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9/22/2017 12:11:25 AM
Posted: 3/29/2006 5:45:36 PM EDT
I hear my son pull into my drive this morning hard and fast. I got to the door, as my son was pounding on it. When I open it my son is very red faced, breathing rapidly and can't speak. He manages partial words but no full understandable speech. I understand the point that he is having trouble breathing and he points to his throat and opens his mouth, Itake a quick look with a pen light and OH SHIT HIS AIRWAY IS OBSTRUCTING. My training tells me that this is a serious situation and I must act fast.
I grab one of my gear bags pull it open and start to work, first item out is a EPI PEN, slam into left thigh, out come s the O2 and a Non rebreather mask, ok now I call for a medic unit, I give them the down and dirty details and get them rolling.
I get back to work, I start preping for the worst, I get my intibation kit out, and a Cric kit out just in case. IV supplies are next out and start setting up for a start.
The local EMS squad arrived ( thank goodness) and I let them take over. I give them what little information I had and they start the IV and we move him to the streacher and out the door. I take a seat in the front and let them do their job. I must say this crew was one of the best I have seen, I am a old Medic who doesn't run the streets anymore but supply for large constuction sites.
Back to the Son, during the trip to the ER the EPI is starting to work, I can hear my Son able to give full word answers. Upon arrival we were met by the full compliment of ER staff. The Med control call that the Medic had placed was taken by one of my old Ambulance partners and he recognized my Medic number (had to give it to control for giving the EPI).
Many tests and meds later my son is fine Anaphylaxisis of unknown origin.
From my son he woke from sleep with extreme difficulty breathing, he tried to call but could not speak, he paniced and jumped in the truck and drove the one mile to my house ( a very dumb thing) instead of dialing 911 and setting the phone down. I am just glad that I was home and not out on another road trip, and that I know what to do in a Emergency.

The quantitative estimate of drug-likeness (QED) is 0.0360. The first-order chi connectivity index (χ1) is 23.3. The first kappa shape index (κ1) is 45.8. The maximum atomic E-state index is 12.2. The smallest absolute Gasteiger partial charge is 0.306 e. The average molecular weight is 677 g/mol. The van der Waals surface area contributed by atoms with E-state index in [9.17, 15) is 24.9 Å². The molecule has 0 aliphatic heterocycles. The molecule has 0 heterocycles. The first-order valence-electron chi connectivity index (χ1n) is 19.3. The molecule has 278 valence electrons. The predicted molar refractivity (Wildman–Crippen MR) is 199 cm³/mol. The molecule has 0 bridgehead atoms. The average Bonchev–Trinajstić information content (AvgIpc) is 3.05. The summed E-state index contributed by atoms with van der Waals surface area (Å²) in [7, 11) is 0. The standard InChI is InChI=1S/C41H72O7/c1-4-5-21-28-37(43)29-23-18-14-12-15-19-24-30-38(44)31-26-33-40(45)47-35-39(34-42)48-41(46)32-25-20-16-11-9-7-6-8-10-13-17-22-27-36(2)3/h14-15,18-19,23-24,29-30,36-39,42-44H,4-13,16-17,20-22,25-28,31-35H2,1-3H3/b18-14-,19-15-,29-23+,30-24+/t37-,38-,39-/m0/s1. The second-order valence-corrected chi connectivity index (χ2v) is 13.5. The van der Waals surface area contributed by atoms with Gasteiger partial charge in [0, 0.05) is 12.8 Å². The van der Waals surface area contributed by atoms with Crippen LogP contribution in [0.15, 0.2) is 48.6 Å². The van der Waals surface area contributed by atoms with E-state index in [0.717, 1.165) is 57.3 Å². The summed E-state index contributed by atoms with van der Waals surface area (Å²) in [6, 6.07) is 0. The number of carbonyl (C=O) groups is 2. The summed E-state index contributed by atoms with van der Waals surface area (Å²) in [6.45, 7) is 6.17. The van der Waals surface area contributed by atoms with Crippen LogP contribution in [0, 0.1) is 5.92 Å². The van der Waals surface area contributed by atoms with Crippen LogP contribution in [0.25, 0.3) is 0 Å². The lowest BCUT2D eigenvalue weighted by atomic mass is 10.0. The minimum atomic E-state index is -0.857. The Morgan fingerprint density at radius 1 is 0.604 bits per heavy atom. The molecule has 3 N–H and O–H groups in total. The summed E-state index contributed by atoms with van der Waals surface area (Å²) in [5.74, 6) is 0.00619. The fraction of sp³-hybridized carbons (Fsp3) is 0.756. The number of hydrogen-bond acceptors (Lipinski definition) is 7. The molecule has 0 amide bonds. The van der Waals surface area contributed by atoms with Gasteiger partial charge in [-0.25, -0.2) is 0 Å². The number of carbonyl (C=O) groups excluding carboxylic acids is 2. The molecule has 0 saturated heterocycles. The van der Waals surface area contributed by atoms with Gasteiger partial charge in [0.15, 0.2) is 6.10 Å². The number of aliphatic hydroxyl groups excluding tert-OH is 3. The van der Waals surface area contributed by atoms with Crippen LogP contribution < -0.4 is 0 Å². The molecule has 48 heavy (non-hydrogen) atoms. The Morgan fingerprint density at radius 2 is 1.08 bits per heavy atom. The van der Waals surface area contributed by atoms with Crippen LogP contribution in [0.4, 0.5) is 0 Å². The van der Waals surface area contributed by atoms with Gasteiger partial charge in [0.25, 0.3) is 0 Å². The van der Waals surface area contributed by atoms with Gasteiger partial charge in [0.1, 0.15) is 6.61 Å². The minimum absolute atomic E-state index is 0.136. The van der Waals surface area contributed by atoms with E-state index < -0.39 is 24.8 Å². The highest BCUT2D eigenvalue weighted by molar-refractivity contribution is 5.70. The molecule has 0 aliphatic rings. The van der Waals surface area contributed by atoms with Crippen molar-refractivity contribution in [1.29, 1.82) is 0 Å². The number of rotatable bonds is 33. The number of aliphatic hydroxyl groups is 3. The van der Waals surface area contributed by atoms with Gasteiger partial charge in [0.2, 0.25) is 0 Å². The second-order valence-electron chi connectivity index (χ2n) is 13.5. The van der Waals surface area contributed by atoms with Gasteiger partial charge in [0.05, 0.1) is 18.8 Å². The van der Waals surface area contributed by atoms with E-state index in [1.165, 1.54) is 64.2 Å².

To the Crew of Warrick County Medic 3, Mike, I forgot your last name and your partner who's name I missed YOU GUYS ROCK.
Link Posted: 3/29/2006 5:49:09 PM EDT
WOW !!! Glad hes ok... Now hopefully you guys find out what caused it. Pretty rare to have a reaction like that and not be able to find out what he was doing or around that could have caused it.
Link Posted: 3/29/2006 5:50:08 PM EDT
Dayum...glad to hear hes ok
Link Posted: 3/29/2006 5:50:22 PM EDT
[Last Edit: 3/29/2006 5:53:07 PM EDT by Special-K]
Damn. Glad everythings ok. Not a comfortable situation, but it is a real comfort knowing you have to skills to deal with these kinds of emergencies.

Hope everything works out for the best. Does he carry an epi-pen himself, or was something you had?

ETA: Read again, looks like the pen was yours. Any chance he will be getting his own?


-K
Link Posted: 3/29/2006 5:51:46 PM EDT
Good thing you had the epi pen or your boy would be dead or have brain damage.

You really ought to be able to get em without a prescription.

Link Posted: 3/29/2006 5:52:56 PM EDT
I'm glad your son is ok. He's not a bodybuilder is he? I've known two people who went into anaphylactic shock (to different degrees) as a reaction to a steroid injection. It's a very rare reaction, but in general, healthy young men don't just "go into shock".
Link Posted: 3/29/2006 8:52:17 PM EDT
The Epi Pen was from my kit I carry all the time in the car to job sites. I can get more as I supply my job sites with meds and such. Before the Doc's released him I made sure he had a EpiPen in hand from the hospital.
Not a Bodybuilder so no seteroids.
I am still kind of jittery about the day, to work on a patient in the same situation would not have bothered me at all. But to have it happen to your own kid, and know you only have a few minutes to make the right decision to keep him alive is real scary.
We are going over everything in a attempt to find the cause with no luck yet.
Link Posted: 3/29/2006 9:11:46 PM EDT
Good job, even for more experienced medics working on family(especialy ones own son) can be tough. Kudos for keeping your head on strait, you might have saved your sons life.
Link Posted: 3/29/2006 9:32:51 PM EDT
That is scary stuff. I've been around a lot of medical people due to my ailments, and get to hear a lot of stories. As you know, ER's get you over the emergency and send you back to your GP or some specialist. I sure hope they do a detailed work up on him. I have a friend that cannot eat shellfish. Period. She said she ate them for years and one time. Bingo. All swollen up. Another had many operations and will get hives big time now from adhesive tape. Sure glad they gave him the pen, and glad everything worked out.
Link Posted: 3/29/2006 9:38:17 PM EDT
He may have had a reaction to an insect bite or sting, if you're sleeping you may not even notice it. Any insect allergies run in the family?
Link Posted: 3/29/2006 9:44:01 PM EDT

Originally Posted By Swervin:
He may have had a reaction to an insect bite or sting, if you're sleeping you may not even notice it. Any insect allergies run in the family?


Yes me and honey Bee's are not a good mix.
Link Posted: 3/29/2006 9:53:58 PM EDT
Ask him to check for sting/bitemarks if he's well enough, you definitly don't want him going back to his place if there's a bee's nest there. When my wife lived with her parents there was an attic off of her room and she would get stung by wasps in the night, luckily she wasn't allergic.
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